Sparsely settled mountain areas of the world, such as Colorado’s Front Range, give an impression of wild, untouched, and unchanging nature. Yet in many cases mountain rivers that appear to be pristine natural systems actually have been impaired as a result of human activities. In this timely and accessible book, Ellen Wohl documents two hundred years of land-use patterns on the Front Range and their wide-ranging effects on river ecosystems.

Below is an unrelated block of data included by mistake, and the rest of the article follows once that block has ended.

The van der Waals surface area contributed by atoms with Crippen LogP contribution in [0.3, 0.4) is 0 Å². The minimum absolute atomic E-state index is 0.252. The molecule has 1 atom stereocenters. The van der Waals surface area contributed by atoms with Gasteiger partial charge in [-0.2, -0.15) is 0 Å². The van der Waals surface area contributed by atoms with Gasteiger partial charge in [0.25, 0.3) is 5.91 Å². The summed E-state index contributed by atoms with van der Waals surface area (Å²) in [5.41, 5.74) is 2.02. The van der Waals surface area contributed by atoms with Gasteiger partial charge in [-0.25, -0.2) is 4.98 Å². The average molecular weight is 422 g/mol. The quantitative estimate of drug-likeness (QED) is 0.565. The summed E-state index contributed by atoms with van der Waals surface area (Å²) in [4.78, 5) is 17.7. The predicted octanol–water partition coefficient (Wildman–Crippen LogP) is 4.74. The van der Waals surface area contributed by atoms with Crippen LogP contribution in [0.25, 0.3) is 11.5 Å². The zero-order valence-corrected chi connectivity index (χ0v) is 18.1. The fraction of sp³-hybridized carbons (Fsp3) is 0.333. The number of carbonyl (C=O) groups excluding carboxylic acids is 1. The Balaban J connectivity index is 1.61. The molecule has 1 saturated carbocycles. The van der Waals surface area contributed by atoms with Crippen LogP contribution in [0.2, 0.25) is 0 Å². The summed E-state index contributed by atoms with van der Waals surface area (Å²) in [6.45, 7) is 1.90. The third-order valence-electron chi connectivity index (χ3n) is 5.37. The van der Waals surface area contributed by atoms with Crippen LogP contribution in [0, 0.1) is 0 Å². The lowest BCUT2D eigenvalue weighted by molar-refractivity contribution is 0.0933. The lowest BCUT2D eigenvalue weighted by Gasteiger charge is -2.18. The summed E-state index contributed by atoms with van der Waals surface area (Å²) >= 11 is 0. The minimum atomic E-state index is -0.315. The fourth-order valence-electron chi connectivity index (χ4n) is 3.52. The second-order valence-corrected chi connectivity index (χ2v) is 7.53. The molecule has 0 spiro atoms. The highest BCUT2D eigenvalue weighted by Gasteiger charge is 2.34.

If we hope to manage river resources effectively and preserve functioning river ecosystems, the author warns, we must recognize how beaver trapping, placer mining, timber harvesting, flow regulation, road and railroad construction, recreation, cattle grazing, and other human activities have impaired rivers--and continue to do so. The rivers of the Colorado Front Range are representative of mountain rivers throughout the world: land-use patterns affecting their form and function are little-recognized or -understood. This book fills an important gap with a clear and comprehensive explanation of how rivers are changed by human activity and includes a generous selection of striking historical and contemporary photographs, maps, and diagrams.